Something Is Going to Scare Your Horse
Clinton Anderson from Downunder Horsemanship has a tried and true method for training horses. It’s training the owners that poses a real problem. Join him as he tackles some of the most challenging situations with problem horses and with problem owners. This week, we’ll get a chance to learn how to correct a horse that spooks.
When you’re out on the trail, it’s inevitable that at some point or another, something’s going to happen that scares your horse. Whether another animal jumps out in front of you, a kid rides past on a motorbike, or inclement weather causes chaos, if your horse doesn’t know how to properly respond, it can be dangerous. When your horse gets spooked, both you and your horse are in danger. To combat this, whenever your horse gets scared or reactive, the first thing you need to do is try to do a One Rein Stop. To do this, pull one rein up to your hip and hold it there until your horse stops moving his feet.
Clinton informs us that if a horse hasn’t been taught how to do a One Rein Stop in a non-emergency situation, when you pick up on the rein during a spook, the horse may not listen to the cue and will keep moving around in a circle. That’s why it’s important to practice One Rein Stops in a controlled environment, such as an arena, so that you’re prepared to use them effectively and can get a scary situation under control.
After the horse comes to a stop, to calm him down and get him back to thinking straight, spend about two or three minutes just bending him around and softening him up. This can help ease the nerves and bring him back to focus. Depending on your horse, it could take two minutes or ten minutes to get him back to normal and thinking clearly—be patient. It’s important that you stay safe on the trail and riding a spooked horse will only put you in danger.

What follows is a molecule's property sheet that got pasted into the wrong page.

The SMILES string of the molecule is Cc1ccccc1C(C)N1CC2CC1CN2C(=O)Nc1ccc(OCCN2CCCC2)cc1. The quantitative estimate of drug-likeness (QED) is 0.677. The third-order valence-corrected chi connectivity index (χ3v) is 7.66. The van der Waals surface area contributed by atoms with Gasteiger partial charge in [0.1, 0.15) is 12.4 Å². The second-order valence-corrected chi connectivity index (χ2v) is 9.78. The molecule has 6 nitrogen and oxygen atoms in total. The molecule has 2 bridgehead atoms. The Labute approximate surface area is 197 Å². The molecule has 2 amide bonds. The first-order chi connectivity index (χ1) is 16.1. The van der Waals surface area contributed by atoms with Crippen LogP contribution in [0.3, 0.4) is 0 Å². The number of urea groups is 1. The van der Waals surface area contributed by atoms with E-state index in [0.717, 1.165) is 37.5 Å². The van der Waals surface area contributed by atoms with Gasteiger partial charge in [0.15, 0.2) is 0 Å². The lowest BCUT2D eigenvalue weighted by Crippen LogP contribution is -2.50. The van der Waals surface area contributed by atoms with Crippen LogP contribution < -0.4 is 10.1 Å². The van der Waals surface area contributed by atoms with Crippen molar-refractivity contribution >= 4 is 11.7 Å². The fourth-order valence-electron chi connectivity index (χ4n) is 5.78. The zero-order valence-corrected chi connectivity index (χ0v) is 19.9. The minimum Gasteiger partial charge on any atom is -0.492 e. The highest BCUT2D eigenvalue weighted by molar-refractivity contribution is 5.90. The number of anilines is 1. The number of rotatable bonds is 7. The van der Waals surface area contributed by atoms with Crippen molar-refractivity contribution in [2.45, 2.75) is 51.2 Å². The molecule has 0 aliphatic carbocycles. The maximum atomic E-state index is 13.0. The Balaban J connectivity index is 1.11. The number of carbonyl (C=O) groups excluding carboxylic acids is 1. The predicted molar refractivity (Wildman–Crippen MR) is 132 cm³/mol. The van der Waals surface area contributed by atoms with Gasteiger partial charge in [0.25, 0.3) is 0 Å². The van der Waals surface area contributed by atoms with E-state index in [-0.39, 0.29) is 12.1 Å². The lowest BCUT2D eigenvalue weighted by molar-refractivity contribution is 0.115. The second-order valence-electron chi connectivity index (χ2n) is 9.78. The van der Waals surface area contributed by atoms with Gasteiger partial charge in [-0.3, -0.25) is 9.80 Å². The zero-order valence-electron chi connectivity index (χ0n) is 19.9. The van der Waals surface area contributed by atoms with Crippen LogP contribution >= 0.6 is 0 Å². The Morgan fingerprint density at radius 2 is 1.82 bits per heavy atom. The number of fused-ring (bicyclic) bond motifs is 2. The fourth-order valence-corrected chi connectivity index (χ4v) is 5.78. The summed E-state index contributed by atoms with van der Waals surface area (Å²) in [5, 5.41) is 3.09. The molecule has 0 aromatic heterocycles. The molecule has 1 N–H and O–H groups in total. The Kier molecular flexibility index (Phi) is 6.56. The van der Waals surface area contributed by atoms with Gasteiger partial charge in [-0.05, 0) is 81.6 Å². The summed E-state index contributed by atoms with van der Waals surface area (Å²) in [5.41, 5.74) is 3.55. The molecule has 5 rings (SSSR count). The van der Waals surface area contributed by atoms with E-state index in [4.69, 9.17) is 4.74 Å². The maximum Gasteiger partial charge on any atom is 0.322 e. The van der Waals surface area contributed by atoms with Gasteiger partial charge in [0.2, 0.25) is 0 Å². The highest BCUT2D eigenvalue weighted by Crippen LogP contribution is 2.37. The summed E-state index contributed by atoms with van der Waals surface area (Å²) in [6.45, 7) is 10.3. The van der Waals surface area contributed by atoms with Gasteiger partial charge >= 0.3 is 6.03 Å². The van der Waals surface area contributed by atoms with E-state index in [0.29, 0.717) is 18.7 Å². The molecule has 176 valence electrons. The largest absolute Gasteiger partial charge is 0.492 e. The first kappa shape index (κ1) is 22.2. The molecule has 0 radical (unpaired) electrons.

Remember, the more changes of direction you do the better. When a horse is using the reactive side of his brain, he’s filled with energy and acting impulsively. Your job is to take that energy and do something constructive with it. Once he’s back to using the thinking side of his brain, then you can continue on your ride along the trail.
During the remainder of your ride, keep an eye out for anything that might spook your horse. While many times these things are easy to see, sometimes you might not even understand what caused it. Regardless of if you can or can’t see a wild animal, you don’t have the same perspective as your horse and it’s not going to change how your horse reacts. If you notice any signs of your horse being spooked, even though you can’t find the source, just get off and put his feet back to work again. It doesn’t matter if you know what he’s upset about or not, you still need to get him under control. Try to disengage the hindquarters, make him bend around in a circle, or spin him. Give him a reason to listen and make sure that he’s back to using the thinking side of his brain before you continue on your ride.
Clinton Anderson has developed a method to help train any horses, regardless of their problem. Up until now it was nearly impossible to access the method when you’re on the go or at the barn. That’s why we’ve created three new ways to get the content you need at the price you want. Our Downunder Horsemanship app gives you access to your digital training kits and allows you to download videos and training content directly to your mobile device or view them on your computer. The Downunder Horsemanship app also offers over 100 hours of free, in-depth training content. You can also access all of the training material through three different levels by joining our No Worries Club.
To learn more about the Clinton Anderson training method, become a member of the No Worries Club, or to get information on any of the products seen on our show, head over to our homepage and download the Downunder Horsemanship app today!